This looks like a good way, also to earth separate plates in a boxed enclosure.
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Old 27th September 2011, 10:56 AM   #3
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Use this it really works

H&N Electronics Soldering Flux
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Old 27th September 2011, 12:07 PM   #4
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Thank you for the wonderful tips.
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Old 27th September 2011, 12:40 PM   #5
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Interesting I have found this to be true as well ,But it is still a pain.
Have you ever tried a product called alumi-weld I have never tried it myself but I have seen a live demo on it and it is amazing stuff.

I have an application where I need to solder wire mesh to a metal frame and aluminium is the material of choice as it is cost effective,But I haven't found an efficient way to do this yet.

Do you have any suggestions?

jer
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Old 27th September 2011, 01:23 PM   #6
oshifis is offline oshifis  Hungary
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Bob,

Is it possible to do the same trick under resin flux instead of under solder blob?
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Old 27th September 2011, 04:08 PM   #7
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Quote:
Originally Posted by oshifis View Post
Bob,

Is it possible to do the same trick under resin flux instead of under solder blob?
You could do it under any material that precludes the air and isn't damaged by the heat. I don't like flux much, even the core flux in electronics solder. I think this came about as I did a course in high reliability soldering up to the aerospace level (I was not in aerospace and still don't know why I was selected to do it). In these courses flux was as much (or more so) your enemy as friend. Anyhow, the solder blob is the most direct method, the aluminium is tinned in one step, you can reuse any unused solder as the contamination is minimal and we are not in space!. Give it a go, it really is easy.
Regards,
Bob
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Old 27th September 2011, 04:36 PM   #8
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Quote:
Originally Posted by geraldfryjr View Post
Interesting I have found this to be true as well ,But it is still a pain.
Have you ever tried a product called alumi-weld I have never tried it myself but I have seen a live demo on it and it is amazing stuff.

I have an application where I need to solder wire mesh to a metal frame and aluminium is the material of choice as it is cost effective,But I haven't found an efficient way to do this yet.

Do you have any suggestions?

jer
Hi,

Sorry but I can't quite visualise what you are trying to do. Which parts are aluminium and what sort of mesh? I suspect that this technique is not applicable.

Since I learnt this technique all those years ago, I have become somewhat of a fanatic. It is surprising how many problems it has solved but it is also quite limited.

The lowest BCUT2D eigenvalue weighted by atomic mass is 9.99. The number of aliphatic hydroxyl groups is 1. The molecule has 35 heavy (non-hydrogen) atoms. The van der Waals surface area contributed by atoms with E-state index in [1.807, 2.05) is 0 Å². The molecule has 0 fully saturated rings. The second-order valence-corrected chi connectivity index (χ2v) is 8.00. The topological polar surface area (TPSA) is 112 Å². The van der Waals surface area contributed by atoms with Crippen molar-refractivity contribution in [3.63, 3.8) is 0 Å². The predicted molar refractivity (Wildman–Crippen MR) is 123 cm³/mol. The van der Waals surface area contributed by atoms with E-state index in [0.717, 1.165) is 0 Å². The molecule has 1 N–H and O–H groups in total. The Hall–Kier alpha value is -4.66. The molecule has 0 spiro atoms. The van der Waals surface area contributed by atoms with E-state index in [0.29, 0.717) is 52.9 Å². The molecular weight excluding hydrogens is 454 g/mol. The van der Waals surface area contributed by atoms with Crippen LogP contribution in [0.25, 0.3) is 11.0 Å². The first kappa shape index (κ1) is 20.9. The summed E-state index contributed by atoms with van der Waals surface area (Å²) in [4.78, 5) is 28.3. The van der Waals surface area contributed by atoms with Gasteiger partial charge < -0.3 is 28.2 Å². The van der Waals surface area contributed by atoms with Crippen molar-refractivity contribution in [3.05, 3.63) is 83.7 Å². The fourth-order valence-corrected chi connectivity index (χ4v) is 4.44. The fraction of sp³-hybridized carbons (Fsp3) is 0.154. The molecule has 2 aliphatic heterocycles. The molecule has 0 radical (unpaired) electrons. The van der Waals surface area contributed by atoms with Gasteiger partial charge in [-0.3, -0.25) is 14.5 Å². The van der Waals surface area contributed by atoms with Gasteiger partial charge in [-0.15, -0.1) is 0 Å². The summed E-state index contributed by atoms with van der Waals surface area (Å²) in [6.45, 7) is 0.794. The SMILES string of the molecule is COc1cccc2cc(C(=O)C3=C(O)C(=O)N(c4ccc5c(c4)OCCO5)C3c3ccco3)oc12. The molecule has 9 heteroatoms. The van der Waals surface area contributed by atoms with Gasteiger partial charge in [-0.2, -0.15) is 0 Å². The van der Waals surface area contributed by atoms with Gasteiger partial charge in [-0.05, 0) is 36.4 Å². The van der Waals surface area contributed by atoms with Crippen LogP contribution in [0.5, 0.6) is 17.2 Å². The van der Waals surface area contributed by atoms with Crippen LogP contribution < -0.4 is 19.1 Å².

I mainly posted it for those members who may want to do the odd aluminium solder job once in a while, such as wiring of ES panels and making earthing points on aluminium but don't want to buy specialised materials or can't wait. I have used it to to fabricate parts but only to annoy other people.

One big advantage is that you don't have to worry about cleaning up the flux or flux inclusions. You can get (often do get) aluminium oxide inclusions but these pose no long term problems and don't degrade the joint in any meaningful way.

Regards,
Bob
Sorry, I didn't really answer your question. I think you will have to use an aluminium flux and suitable solder if you wish to fully solder it. Otherwise you could use another method of attaching the mesh and use small solder joints for electrical connection. Sorry, more info required.
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Old 27th September 2011, 07:46 PM   #9
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I use aluminium window screen that is either Powder coated or painted with clear acyrlic for the stators of my ESL panels.
Here are some sample photo's,

Material for ESL

And rather than using plastic egg crate material for support I decide to try and make a frame out of some 1/4" X 1/2" U rail and it was perfect and neat until I tried to solder the thing together.
I tried every type of solder and flux to I could get my hands on.

The last time I had tried to do this it took me over an hour and alot of propane to get a nicely tinned 1" strip on top of a rail.
I haven't spent alot of time on this as it was quite fustrating as the parts weren't clamped down and were hard to work with as they get quite hot .He,he
But I figured once I got the surfaces tinned the rest would be a breeze.

After that I went and got a cheapy TIG welder for like $200 but I never had the chance to get a tank of argon for it yet as a large tank is going to run me about $175 plus the gas and a regulator yet.
I'm sure that it will work nicely but it is more than I wish to spend at the moment.

Stupid life things had happend as this was only 2 1/2 years after I had built those very panels in the pictures in 2003.

So I'm back to researching the structural side of the project as I have worked out the coating issue's, and,The problems driving them as well.
They perform way way past my expectations now.

Maybe some kind of spot welding technique is another process I have been investigating as well.

Anyway the idea was to mount the screen to the frame so that it will be perfectly flat and have the whole thing coated as a whole.

This would render me a very sturdy product than using the plastic material which bends very easily and requires extra support for panels wider the 8" to keep the panels flat enough for use in an ESL.

Also this would make connection to the unit as easy as a tapped screw hole and/or a spade lug.

This could be done very easily using solderable materials such as copper or brass but the cost goes through the roof then.

If you have any questions reguarding any more detail feel free to ask.
As I have documented every thing about these panels here at DIYAudio but it is scattered in several different threads.

jer
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Old 28th September 2011, 02:26 AM   #10
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I had no idea. I thought aluminum was incompatible. Thanks for sharing!